On the move, the Camry is pretty hushed. Coarse-chip country roads do introduce a fair bit of rumble and there is noticeable vibration and noise when the petrol engine kicks in. We also found there was rushing wind noise above 90km/h. Thankfully, the audio system sounds great and easily drowns most of this out.


More untoward was the constant creaking coming from our test car’s headlining, which we suspected was caused by the sunroof. In an otherwise solidly constructed cabin, this was a quality quirk we were not expecting from a Japanese-built Camry.


Engine and transmission


The imported Camry debuted a new hybrid drivetrain combining a more powerful 2.5-litre four-cylinder petrol engine producing 131kW and 221Nm (11kW/4Nm more than the old Australian-made one) and an 88kW/202Nm electric motor.

It all drives the front wheels through a continuously variable automatic transmission (CVT) with six simulated stepped gear ratios and the top-spec SL tested here has paddle-shifters behind the steering wheel for this purpose. In addition to the familiar Normal, Eco and EV driving modes, a Sport setting has been added.


Official combined-cycle fuel consumption is down from 5.2 litres per 100km to 4.5L/100km for the SL Hybrid (lower-spec hybrids officially do 4.2L/100km), while we got 5.7L/100km during our week of suburban errand-running, dynamic testing on twisty roads and motorway trips.


Why anyone would go for the pricier, thirstier V6 over this is anyone’s guess. Responsiveness of the hybrid is great, it accelerates well, transitions pretty seamlessly between electric-only and electric-assist modes and gliding silently on electricity alone around carparks, through 40km/h zones and in heavy traffic is a peaceful pleasure.


Being parked up with the air-con going on a hot day is also far less guilt-inducing when you aren’t creating a cloud of local air and noise pollution.


Compare the above with diesel options available that promise similar fuel consumption figures. For a start, their particulate filters present compromises in Australia’s environment of urban islands where long, high-speed journeys are few and far between. For urban and suburban work, the hybrid makes absolute sense, and we even found during our test that the petrol-electric Camry’s motorway efficiency was similarly excellent.

Our only real gripe with this drivetrain was that Toyota could have done more to suppress vibration when the petrol engine is in use, as it can be felt through the accelerator pedal and makes some pretty gruff noises at low speeds. It takes away from the round-town experience a little.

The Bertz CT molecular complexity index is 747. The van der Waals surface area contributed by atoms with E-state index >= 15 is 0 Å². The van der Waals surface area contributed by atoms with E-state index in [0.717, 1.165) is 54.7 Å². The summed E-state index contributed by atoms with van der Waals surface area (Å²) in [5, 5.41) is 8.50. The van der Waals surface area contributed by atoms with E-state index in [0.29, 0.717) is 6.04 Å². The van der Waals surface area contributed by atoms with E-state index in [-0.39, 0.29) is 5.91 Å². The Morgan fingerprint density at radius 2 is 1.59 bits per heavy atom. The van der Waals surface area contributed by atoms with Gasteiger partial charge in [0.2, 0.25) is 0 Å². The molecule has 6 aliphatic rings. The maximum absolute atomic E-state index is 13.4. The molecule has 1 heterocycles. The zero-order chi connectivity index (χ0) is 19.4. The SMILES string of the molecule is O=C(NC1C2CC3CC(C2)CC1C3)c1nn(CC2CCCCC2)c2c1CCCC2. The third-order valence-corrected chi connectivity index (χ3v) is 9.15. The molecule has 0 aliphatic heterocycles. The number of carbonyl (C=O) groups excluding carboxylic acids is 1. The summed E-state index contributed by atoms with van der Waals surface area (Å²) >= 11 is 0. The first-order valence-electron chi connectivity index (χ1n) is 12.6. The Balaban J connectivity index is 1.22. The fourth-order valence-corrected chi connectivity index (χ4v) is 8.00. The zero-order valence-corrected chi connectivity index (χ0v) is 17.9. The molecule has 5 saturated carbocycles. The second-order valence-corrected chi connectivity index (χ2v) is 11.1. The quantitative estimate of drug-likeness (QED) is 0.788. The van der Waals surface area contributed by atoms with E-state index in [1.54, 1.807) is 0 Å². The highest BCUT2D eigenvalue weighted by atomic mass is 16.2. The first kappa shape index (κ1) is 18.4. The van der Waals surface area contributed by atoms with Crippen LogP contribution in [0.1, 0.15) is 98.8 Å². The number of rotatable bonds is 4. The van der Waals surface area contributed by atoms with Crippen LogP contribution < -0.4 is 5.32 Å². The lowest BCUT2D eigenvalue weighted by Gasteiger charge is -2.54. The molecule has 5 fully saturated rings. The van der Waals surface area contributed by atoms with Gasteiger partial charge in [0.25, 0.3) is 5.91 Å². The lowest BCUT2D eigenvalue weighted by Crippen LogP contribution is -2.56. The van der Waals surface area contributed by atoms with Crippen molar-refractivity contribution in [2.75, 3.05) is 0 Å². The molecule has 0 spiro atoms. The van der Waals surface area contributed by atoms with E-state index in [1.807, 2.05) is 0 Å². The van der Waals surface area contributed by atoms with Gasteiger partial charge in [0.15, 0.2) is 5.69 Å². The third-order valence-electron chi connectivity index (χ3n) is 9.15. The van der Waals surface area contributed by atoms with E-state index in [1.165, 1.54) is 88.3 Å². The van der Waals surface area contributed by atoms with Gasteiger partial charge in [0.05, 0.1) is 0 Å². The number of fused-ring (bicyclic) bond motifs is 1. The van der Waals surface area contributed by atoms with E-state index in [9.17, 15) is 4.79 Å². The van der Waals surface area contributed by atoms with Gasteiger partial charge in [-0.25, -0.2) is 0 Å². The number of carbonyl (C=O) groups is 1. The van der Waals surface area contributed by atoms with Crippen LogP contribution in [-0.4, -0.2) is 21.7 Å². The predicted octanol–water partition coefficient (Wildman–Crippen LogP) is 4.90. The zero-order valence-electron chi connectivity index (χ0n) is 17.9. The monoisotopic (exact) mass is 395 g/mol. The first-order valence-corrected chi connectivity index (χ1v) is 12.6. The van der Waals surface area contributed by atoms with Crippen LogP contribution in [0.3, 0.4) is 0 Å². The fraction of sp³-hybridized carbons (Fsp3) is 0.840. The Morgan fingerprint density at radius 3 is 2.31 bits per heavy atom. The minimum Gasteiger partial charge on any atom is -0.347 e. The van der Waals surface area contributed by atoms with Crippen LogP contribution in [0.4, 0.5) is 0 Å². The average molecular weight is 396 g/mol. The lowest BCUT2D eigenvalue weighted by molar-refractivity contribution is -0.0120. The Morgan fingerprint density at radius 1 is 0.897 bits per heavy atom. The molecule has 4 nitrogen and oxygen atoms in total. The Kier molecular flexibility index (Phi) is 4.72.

That said, it’s absolutely refined at motorway speeds and a surprising pleasure to use with vigour, revving smoothly and providing flexible, predictable and plentiful propulsion due to the torquey characteristics of the electric motor.


The transmission is so neatly integrated with how the hybrid system works that it is hard to fault, other than the manual mode being almost pointless as a result and disappointing enough in operation that we soon learned to ignore its presence.


Selecting Sport mode is more than enough to ensure the best point-and-squirt acceleration experience out of corners when faced with a twisty road. But that’s not the Camry’s raison d’etre.


Ride and handling


Hybrid Camrys such as tested here are tuned for comfort rather than speed, with the sportier SX trim remaining petrol-only. Our car did comfort very well in most everyday driving scenarios, unless faced with big hits that caused an alarming slam as the suspension bottomed out abruptly.


There’s also a general lack of polish about how the Camry copes with Australia’s poorly maintained roads compared with competitors from Mazda, Hyundai, Kia and Holden, especially when tackling rough corner surfaces at speed, which can cause the steering to buck and fight in the driver’s hands.


We are, admittedly, being picky. Around town and on the motorway, our SL was a relaxing companion that soaked up imperfections and many kilometres with ease.